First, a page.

Netflix with ads has proved popular: after a a slow start it cracked the million-subscriber mark in March 2023, and most of those subscribers were new sign-ups. Disney+ launched its own ad-supported tier last year, and it looks like Amazon plans to follow suit.
According to the Wall Street Journal, which quotes the usual "people familiar with the situation", Amazon is in early-stage discussions about launching its own ad-supported streaming service. If you're thinking "doesn't it already have one?" you're right, it does: Freevee, the former IMdB TV, which Amazon launched in late 2022. But this service would apparently retain the Amazon Prime Video branding.
Why is Amazon planning an ad-funded version of Prime Video?
It's all about the ads. Amazon is already the third-biggest player in digital advertising revenue in the US (Google and Meta are the first and second), and it wants more of that sweet, sweet advertising cash. The WSJ says that "advertisers say they are eager to have Amazon offer an ad tier for Prime Video service... specifically, ad buyers say they want more access to premium movies and programs that have remained largely ad free, content that often garners more buzz."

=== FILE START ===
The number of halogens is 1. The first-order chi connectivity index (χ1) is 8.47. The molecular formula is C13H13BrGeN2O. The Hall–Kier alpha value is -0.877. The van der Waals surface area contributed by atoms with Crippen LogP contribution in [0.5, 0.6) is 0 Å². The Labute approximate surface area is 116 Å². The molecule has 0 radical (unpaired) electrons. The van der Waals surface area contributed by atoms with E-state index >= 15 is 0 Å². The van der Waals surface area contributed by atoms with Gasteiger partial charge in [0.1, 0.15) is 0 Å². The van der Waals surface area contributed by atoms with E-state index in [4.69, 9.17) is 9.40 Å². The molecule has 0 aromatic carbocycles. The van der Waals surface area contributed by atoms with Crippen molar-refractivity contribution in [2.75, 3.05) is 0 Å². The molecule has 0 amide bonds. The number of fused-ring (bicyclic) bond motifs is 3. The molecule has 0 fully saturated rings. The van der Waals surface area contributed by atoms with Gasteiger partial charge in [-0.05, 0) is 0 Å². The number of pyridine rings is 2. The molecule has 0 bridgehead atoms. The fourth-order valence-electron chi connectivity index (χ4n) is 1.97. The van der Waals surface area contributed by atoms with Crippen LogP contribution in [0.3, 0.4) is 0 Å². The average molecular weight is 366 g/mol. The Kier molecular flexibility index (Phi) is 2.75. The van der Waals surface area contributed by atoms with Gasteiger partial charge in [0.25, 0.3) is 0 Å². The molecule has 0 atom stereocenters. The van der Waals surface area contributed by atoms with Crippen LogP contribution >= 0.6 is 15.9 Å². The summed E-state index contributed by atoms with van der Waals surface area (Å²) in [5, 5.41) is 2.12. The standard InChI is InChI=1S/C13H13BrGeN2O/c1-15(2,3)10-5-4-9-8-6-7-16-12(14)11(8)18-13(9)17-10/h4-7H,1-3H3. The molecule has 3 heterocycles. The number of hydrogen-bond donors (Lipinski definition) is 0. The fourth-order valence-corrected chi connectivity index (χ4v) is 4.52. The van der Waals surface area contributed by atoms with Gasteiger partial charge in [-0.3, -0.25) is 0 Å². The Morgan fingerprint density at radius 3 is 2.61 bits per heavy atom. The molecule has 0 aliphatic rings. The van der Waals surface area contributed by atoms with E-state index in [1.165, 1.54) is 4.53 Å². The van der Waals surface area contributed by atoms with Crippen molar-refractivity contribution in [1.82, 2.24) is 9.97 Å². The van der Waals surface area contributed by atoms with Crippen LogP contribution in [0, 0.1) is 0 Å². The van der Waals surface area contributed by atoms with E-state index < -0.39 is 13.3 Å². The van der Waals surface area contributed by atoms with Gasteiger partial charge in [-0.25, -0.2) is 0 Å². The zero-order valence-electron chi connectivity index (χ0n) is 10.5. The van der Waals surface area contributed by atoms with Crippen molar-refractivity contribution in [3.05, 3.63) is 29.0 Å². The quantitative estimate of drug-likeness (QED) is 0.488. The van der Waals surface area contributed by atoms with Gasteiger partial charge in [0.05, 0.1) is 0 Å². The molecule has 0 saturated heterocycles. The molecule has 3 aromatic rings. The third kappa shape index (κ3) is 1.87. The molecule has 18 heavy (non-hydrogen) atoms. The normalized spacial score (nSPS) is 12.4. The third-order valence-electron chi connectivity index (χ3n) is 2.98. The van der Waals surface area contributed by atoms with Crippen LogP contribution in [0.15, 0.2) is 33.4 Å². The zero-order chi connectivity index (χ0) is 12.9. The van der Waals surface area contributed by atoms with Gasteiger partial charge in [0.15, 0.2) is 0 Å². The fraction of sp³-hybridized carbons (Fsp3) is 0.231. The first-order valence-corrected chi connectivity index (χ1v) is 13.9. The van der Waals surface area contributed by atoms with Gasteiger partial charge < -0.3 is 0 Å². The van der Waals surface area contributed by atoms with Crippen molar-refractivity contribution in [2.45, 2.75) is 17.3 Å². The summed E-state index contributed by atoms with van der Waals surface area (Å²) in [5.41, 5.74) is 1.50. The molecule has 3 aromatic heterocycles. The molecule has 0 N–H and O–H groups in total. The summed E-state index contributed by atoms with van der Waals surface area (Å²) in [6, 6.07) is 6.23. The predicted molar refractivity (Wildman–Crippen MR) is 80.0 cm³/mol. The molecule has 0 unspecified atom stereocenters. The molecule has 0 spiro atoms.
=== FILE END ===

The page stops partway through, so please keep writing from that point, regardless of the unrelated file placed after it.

Although most of Prime Video is ad-free, not all of it is. Amazon puts product placement in some shows, and its sports coverage has advertising. A lower cost Prime subscription with more ads would enable Amazon to sell more ad space without infuriating its existing subscribers.
According to the WSJ nothing is carved in stone yet, but Amazon is exploring options including adding ads to every Prime subscription and then charging more for an ad-free experience. I hope that's not the one they go with, even if the ad breaks are indeed "short" as the WSJ reports.
The plans are part of what seems to be a shift in strategy. Under Jeff Bezos, Prime Video was all about getting eyeballs no matter the cost: Bezos wanted Amazon to have its own Game of Thrones and was happy to throw billions of dollars at content creators. Under new boss Andy Jassy, however, Amazon is reportedly more focused on profitability than prestige.